Is Solar Energy in Your Future?
This environmentally friendly column is brought to you by West Roxbury Saves Energy, a community-based organization committed to spreading the word that individuals can make positive choices that save money as well as the planet.
OK, so West Roxbury isn’t southern California. We have lots of overcast days. Most winters, there’s snow on the roof for at least a few weeks and rain for a few more weeks. Solar energy isn’t for me, you’re thinking.
But think again, and consider this: we have much more sun than Germany, yet Germany has one of the highest solar adoption rates in the world.
At an informative presentation this month at the Roche Family Community Center sponsored by Solarize Mass—Boston, West Roxbury residents heard plenty of good reasons to consider saving energy and money by going solar.
Adam Korngold — owner of Waves Car Wash and a winner of West Roxbury Saves Energy’s Green Business Award — told the gathering he generates 20% of his electricity needs and saves $500 a month by getting part of his power from solar panels. “Solar energy is real. It’s not alchemy. It works,” he said. “The city made it very easy [to go solar]. We took vacant real estate [the carwash roof] and turned it into a power plant.” (You can learn more about Waves’ “green” initiatives on their website, waveswash.com/green.)
Solarize Mass—Boston is a community initiative of the Massachusetts Clean Energy Center and the Green Communities Division of the MA Department of Energy Resources, in partnership with the City of Boston. The program allows qualified homeowners to install solar systems with little or no upfront cost, and a monthly solar payment that can be less than what you are currently paying for electricity. It’s available to residents, businesses, and non-profits in Boston.
Of course, not every home and business will be right for solar. According to Corey Bullock of SolarCity, the two biggest factors are the amount of sunlight you get throughout the day (a south-facing roof is ideal) and the amount of open roof space. Those mighty oak trees in the back yard provide clean air, cool summer shade, and lots of squirrel food, but they may be a solar power deal breaker. Solarize Mass—Boston can give you a quick assessment by looking at satellite images of your property.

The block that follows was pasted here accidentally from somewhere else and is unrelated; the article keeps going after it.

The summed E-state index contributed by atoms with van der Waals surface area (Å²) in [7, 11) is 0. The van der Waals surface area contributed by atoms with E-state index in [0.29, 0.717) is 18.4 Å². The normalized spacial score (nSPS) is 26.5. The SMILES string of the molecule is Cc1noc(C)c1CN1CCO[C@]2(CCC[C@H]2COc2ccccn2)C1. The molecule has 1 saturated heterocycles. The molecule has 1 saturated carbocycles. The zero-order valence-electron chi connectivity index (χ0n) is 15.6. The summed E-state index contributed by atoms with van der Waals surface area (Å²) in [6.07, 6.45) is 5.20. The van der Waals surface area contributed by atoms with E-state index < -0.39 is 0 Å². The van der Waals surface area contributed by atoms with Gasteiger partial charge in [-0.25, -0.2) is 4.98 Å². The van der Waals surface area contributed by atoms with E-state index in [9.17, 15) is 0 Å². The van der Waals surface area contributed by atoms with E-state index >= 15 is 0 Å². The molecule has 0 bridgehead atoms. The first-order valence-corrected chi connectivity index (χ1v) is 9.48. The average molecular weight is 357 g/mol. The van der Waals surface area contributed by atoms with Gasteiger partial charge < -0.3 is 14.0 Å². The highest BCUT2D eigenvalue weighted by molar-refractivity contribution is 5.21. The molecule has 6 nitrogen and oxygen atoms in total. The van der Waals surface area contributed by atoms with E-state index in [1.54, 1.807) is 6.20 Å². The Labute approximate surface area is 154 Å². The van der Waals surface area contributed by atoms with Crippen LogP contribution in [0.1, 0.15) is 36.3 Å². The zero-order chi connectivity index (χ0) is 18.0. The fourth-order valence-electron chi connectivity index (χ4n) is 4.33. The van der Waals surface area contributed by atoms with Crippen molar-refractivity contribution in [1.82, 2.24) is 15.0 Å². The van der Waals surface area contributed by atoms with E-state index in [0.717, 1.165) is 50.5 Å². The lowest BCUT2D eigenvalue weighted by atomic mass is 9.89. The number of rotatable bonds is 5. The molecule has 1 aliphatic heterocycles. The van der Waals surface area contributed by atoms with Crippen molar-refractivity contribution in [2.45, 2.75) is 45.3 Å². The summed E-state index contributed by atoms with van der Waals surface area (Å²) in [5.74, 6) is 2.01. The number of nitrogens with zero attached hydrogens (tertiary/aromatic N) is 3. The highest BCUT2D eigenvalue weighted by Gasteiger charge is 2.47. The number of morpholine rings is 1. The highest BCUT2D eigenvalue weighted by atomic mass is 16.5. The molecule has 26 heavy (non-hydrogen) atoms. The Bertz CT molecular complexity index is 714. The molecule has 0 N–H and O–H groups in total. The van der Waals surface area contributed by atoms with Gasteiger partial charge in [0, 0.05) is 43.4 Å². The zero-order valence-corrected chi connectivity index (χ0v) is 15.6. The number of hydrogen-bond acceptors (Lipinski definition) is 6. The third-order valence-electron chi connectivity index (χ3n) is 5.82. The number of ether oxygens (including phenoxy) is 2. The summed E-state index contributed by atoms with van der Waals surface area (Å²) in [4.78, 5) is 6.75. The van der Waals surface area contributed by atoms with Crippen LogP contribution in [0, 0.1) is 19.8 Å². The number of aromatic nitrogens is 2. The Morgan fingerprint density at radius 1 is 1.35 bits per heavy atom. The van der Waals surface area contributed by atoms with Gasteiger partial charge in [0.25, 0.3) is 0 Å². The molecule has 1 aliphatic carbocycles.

If your roof looks like a good candidate, you can schedule a free consultation with SolarCity (solarcity.com), the company under contract with Solarize Mass—Boston to provide complete design, installation, and maintenance service for the program. Their experts will survey your site to evaluate if a solar power system will fit your home’s architecture and meet your energy needs. If you decide to proceed, SolarCity offers several programs ranging from little or no upfront cost to the property owner and a higher rate per kilowatt (but still less than conventional power) to selling a complete system to the homeowner, resulting in a much lower cost per kilowatt over the 20-year life of the system. SolarCity offers panels manufactured in China and the United States (the latter for a slightly higher cost).
One more thing: because the program factors in a community discount, the more of your neighbors who participate, the less you pay. So tell your friends. But don’t wait; the offer is only good through September 30, 2012.
To sign up for a free solar consultation, visit renewboston.org/solar or call 855-334-SOLAR. Your house just might turn out to be a clean-energy power plant.
WRSE member Gretchen O'Neill wrote this article.